“What was the catalyst for your last relationship ending? Did you feel that the monogamy element was part of this Maybe it was… but I bet a whole heap of other issues contributed to it as well.”

COMMUNITY

For Carina, finding people she could talk to about relationship challenges that were specific to someone in her position was hard.

“Many (but thankfully not all) of your monogamous friends just assume that all relationship issues must stem from the fact that you are poly rather than from other foundational relationship issues.”

Connecting with other people practising open / poly relationships can be vital when it comes to navigating the natural drama that relationships have, without feeling judged or misunderstood.

IF IT ENDS

This is more for entering a relationship classified as open from the get-go, because (like casual relationships) the definition of “what are we” is a bit blurry. This is something Alice wishes she had done when ending her open relationship.

“I wish I’d made some sort of rule about finishing, it was hard to end a non-relationship type thing.There was no solid definition to us, and that becomes amazingly difficult to end officially. I caught up with him for lunch recently, and he asked when we were going to get together again. I was so thrown, it’s been like 6 months since we slept together.”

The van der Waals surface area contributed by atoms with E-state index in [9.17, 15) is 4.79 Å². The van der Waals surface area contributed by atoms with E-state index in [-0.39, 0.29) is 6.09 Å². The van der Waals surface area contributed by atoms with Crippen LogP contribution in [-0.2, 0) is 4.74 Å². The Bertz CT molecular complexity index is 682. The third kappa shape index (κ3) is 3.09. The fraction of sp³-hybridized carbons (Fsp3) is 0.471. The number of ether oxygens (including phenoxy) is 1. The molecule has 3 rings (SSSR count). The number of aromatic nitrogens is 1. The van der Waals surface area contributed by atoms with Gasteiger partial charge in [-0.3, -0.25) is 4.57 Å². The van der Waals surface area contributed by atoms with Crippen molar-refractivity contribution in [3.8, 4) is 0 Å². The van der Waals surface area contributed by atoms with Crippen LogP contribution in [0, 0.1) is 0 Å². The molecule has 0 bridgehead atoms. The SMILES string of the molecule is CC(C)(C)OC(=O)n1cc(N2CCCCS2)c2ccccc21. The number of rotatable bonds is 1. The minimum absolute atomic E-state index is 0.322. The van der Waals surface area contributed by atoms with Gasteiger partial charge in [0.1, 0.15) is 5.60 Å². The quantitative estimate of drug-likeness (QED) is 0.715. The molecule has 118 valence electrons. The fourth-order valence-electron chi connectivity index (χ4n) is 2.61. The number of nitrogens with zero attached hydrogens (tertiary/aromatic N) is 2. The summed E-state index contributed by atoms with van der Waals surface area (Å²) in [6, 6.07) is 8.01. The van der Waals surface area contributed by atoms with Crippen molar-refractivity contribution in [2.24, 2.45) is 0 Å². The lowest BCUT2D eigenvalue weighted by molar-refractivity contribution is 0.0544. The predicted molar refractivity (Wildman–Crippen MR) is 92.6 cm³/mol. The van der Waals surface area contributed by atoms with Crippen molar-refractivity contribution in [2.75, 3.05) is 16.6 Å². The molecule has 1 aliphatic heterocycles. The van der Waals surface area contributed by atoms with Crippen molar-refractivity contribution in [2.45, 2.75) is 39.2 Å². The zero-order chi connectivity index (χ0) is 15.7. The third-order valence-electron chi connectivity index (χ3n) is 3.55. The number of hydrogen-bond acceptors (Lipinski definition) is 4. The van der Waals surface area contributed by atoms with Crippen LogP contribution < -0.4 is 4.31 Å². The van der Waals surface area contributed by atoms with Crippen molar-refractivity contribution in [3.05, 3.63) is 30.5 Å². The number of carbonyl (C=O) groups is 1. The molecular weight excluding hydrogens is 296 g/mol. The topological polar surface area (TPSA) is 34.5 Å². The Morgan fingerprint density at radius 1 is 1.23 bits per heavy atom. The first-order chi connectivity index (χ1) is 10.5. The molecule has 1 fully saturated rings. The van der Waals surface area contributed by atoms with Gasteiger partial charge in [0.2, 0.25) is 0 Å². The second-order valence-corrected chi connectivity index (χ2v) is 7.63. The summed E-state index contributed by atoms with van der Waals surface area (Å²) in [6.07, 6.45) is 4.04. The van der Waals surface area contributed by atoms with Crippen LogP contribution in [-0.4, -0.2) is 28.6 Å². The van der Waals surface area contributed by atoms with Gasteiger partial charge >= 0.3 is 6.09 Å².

WOULD THEY DO IT AGAIN?

Most of the people I spoke to said that yes, they would try open or poly relationships again (or continue with their relationships as they are). Some with new ground rules/no-go’s, and some exactly as things were or have been.

I’d be a single girl dating someone else in a poly relationship, but there’s no way I’m opening up any long term relationships in the future. I think it’s great that others can make it work but it’s not for me,” said Katie.

For Carina, it’s about identifying the needs of each individual in the relationship.

“I wouldn’t do anything differently… I mean nothing to do with the basic relationship style. But every relationship is individual and follows its own path and people have their own needs, so in that sense everything would be different.”

For James, the health of a relationship is defined by the way you treat each other.

“While my relationship and way of life may not be understood by all, I maintain that if respect, communication and honesty are upheld, there is no right or wrong way to love.”

*Some names and identifying details have been changed to protect the privacy of individuals.